Islam in your pocket: A rich yet endangered collection linking Leiden and East Africa

Islam in your pocket: A rich yet endangered collection linking Leiden and East Africa

How is one a good Muslim in the modern world? In East Africa, from the 1930s onwards, Islam became portable and accessible: new notions of morality were packed into pocket-size booklets cheaply printed in India. What makes this 982-booklet corpus so unique and fragile?

Saidi Musa 8 Saidi Musa 8
Poet and thinker Saidi Musa of Tanzania (Ugweno, 1943) in Dar es Salam (2023), [photo: Annachiara Raia].

These portable forms of vernacular print Islam were very much the product of transcontinental connections between Swahili authors and booksellers belonging to an Islamic cosmopolis and concerned with educating wider audiences beyond the Arabic-speaking elite. In his work “Love for Religion” (Mapenzi ya dini), contemporary poet and thinker Saidi Musa of Tanzania (Ugweno, 1943) summoned Swahili readers with a sharp “awakening to the readers” (uzindushi kwa wasomaji):

Wasomaji watukufu! Huu ni wakati wenu wa kusoma vitabu vya Dini yenu ya Kiislamu kila usiku uchao. Mambo yamekuwa mapesi sio kama zamani masomo ya dini yalivyo kuwa kwa Kiarabu bila Kiswahili. Sasa masomo ya dini ni kwa Kiswahili, lililobaki ni wewe msomaji kujihimu kusoma vitabu mbali mbali. (Musa 1964:16)
“Esteemed readers! This is your time to study your Islamic religious books day in, day out. Things have become easier, unlike in the past, when religious books were only in Arabic. Now religious studies are available in Kiswahili. What is left is up to you: to be determined to read different books.”
DSC09222 copy 2jpg DSC09222 copy 2jpg
Mapenzi ya dini [ISIM 8457 F 56]

Several Swahili collections are kept at the Leiden University Libraries. As a Swahili specialist with a background in manuscript studies, I have been particularly fascinated by one twentieth-century manuscript-to-print collection commissioned by Jan Just Witkam at the International Institute for the Study of Islam in the Modern World (see here). According to its inventory list, compiled by archivist Tjikke Vlasma and shared with me, the collection appeared to contain some one thousand titles. In 2019, the records were downloaded with the assistance of Martijn Lens and refined by Ursula Oberst, and we discovered it is larger still: 935 Swahili titles plus 395 in Arabic that altogether represent an extraordinary departure from the majority European Christian religious literature arriving and circulating in East Africa.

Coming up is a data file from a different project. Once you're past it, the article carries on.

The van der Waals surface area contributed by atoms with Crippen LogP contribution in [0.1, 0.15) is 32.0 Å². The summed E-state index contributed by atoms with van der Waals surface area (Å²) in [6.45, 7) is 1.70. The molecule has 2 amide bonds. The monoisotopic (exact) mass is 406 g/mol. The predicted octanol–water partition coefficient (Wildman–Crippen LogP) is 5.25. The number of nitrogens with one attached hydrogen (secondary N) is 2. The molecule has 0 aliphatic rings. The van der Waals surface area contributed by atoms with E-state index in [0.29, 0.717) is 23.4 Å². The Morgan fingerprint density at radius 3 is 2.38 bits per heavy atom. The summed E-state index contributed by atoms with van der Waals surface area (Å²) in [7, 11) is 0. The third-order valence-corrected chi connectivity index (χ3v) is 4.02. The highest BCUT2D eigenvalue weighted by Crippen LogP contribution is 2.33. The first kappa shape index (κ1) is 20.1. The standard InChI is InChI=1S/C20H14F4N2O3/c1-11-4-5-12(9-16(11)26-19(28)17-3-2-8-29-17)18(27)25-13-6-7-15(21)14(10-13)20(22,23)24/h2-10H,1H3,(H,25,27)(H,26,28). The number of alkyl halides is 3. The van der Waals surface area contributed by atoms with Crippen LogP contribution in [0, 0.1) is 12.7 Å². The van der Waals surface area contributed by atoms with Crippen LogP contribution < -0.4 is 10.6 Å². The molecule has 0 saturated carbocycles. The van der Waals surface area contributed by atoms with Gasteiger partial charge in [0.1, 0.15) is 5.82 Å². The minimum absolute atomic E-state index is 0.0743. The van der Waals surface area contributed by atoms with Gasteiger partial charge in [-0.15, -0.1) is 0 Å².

A glimpse at the collection shows that the most frequent topics relate to Islamic doctrine (72) and Islamic education (70). A more detailed breakdown provides an overview of the bestselling genres. At the top of the list are books on ritual purity, prayer books and calendars (73). These are followed by books on the Prophet Mohammad (53); texts for learning Arabic and Urdu (51); other prophets’ biographies (43); magic and astrology (43); and women and marriage (45). Other frequent topics are poetry and religious practices (36); social and ethical issues (35); prophets and saints (33); the Qur’an, Qur’anic studies, and translations (38); and Ramadan and fasting (18).

3a Collection copy 3a Collection copy
A selection of books and pamphlets from the Leiden collections.
DSC09222 copy DSC09222 copy
Dini ya islamu. [ISIM 8457 F 79]

Interestingly, the most commonly used format was 12 x 19 cm, as we see for “The Islamic Religion” (Dini ya Islamu), a Swahili pamphlet collection featuring testimonies on Islam by Christian intellectuals, among whom – to mention only a few – Thomas Carlyle, Laura Veccia Vaglieri, and the French philosopher Voltaire.

DSC09222 copy 4 DSC09222 copy 4
Tabia njema na adabu za madrasa. [ISIM 8453 C 45]

The larger 20 x 16 cm format was the most common for disseminating creative adaptations of didactic literature after the ’60s, when poetic booklets would become a mainstay. In a handbook for madrassa pupils titled “Good Manners and Madrassa Etiquette” (Tabia njema na adabu za madrasa) author Jumaa bin Mwin-Dadi mixes prose and poetry in touching on all facets of this topic, even matters of physical cleanliness, as illustrated in the excerpt below: